"I wasn't nervous. Maybe I was a little bit 'concerned' but that's not the same thing."
|Image: Hyperbole and a Half|
On Sunday we tackled two toy bins, cutting the number of dolls and doll accessories she has by half and eliminating many broken or outdated toys.
On Monday, we pulled everything out from under the bed and sorted it, getting rid of anything that wasn't important and putting away anything that was. I also finally talked her into getting rid of her Dora talking house. And by "talked her into," I mean I pointed at the house and her Barbie castle and said, "Time to choose. They both take up a lot of space. Which one stays and which one goes?" She put up surprisingly little fight and the Dora house is now sitting my living room, ready for the yardsale.*
Tuesday we tackled the Pet Net, which was bulging with stuffed animals despite a major purge for a yardsale less than two years ago. Last time I let her keep two animals for every one that she let go. This time I did the opposite, and we cut the number of animals from 78 to 26. Granted, most of the ones she kept are larger, but I know that most of them are friends she truly, truly loves. I feel good about our progress.
My little Spazz is very attached to her stuffed animals. She carefully hugged and said good-bye to each animal as it went into the trash bag, and asked several of them to please do their best to make another child smile. She nearly had me in tears. She projects a lot of emotion onto things, especially stuffed animals, and I had to try my best to help her understand that the people who gave her the toys are not going to be hurt or upset with her for purging them. She loved and enjoyed them, and then she outgrew them, and that's okay.
We also hit her stack of books. We got rid of anything that was too young for her, with the exception of one book that was signed by the author, and two that were gifts (one from a special teacher and one from her high school mentor last year). She kept the series that she hasn't yet read or will re-read, and we made a small stack of books that she's okay with parting with if she can please read them first. I'll keep that stack in my room, and she has until school starts back next week to finish them. Then they go in the yardsale pile.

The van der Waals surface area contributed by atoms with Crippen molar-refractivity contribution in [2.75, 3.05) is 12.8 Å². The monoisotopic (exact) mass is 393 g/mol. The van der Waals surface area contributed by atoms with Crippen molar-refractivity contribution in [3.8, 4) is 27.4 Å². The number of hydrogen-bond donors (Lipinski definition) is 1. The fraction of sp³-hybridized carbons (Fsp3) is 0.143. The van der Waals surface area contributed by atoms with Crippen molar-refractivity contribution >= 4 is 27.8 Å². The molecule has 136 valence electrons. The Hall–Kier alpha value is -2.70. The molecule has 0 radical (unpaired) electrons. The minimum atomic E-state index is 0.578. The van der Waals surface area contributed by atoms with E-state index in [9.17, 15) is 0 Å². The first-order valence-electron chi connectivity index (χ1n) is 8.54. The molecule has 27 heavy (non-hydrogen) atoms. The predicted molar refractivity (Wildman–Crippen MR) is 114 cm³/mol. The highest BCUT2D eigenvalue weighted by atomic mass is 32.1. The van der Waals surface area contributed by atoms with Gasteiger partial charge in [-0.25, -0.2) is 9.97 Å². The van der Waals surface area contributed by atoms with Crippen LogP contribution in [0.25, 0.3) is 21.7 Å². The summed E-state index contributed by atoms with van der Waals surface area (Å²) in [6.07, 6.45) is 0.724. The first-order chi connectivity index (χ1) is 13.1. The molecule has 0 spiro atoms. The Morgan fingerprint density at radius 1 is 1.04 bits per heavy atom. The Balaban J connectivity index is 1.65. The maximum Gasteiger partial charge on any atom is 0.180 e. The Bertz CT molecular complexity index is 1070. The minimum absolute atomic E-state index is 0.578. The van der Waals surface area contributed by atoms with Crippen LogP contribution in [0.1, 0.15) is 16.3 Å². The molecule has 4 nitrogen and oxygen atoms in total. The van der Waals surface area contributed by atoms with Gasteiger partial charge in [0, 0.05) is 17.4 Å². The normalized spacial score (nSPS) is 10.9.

Wednesday, after a lovely walk 'n talk with my friend Sarah and her precious new baby, Spazz and I attacked her clothes. We went through the dresser drawers and the closet, cutting her wardrobe in about half. The top drawer is now divided into two sections—socks and underwear, and accessories. All of the winter things that might still fit next year have been moved to storage, save for a few pieces for the chillier spring days, and the summer clothes are easily accessible and have been tried on for fit. All of the crappy, store hangers have been pitched. It's a much more streamlined set-up. We had to get past some of the, "But Kara got that for me on vacation when I was four!" items, but I think I finally got her to understand that Kara (or whomever) does not expect her to keep too-small t-shirts for the rest of her life, just because they were gifts. She did really well, and I'm proud of her.
|Far fewer games and storage items. And half the clothes that were hanging were dirty, so I threw them in the wash. ???|
Thursday we decided to tackle the art supplies. The bottom two drawers of her dresser are dedicated solely to her crafty and artistic pursuits, and they needed some whittling. We went through every pencil, every piece of scrap paper stuffed in those drawers, and carefully decided what was worth saving. She still has tons of art supplies, but since art is her favorite hobby, I'm fine with that. And her stuff has a home, so that's what matters as far as organization goes.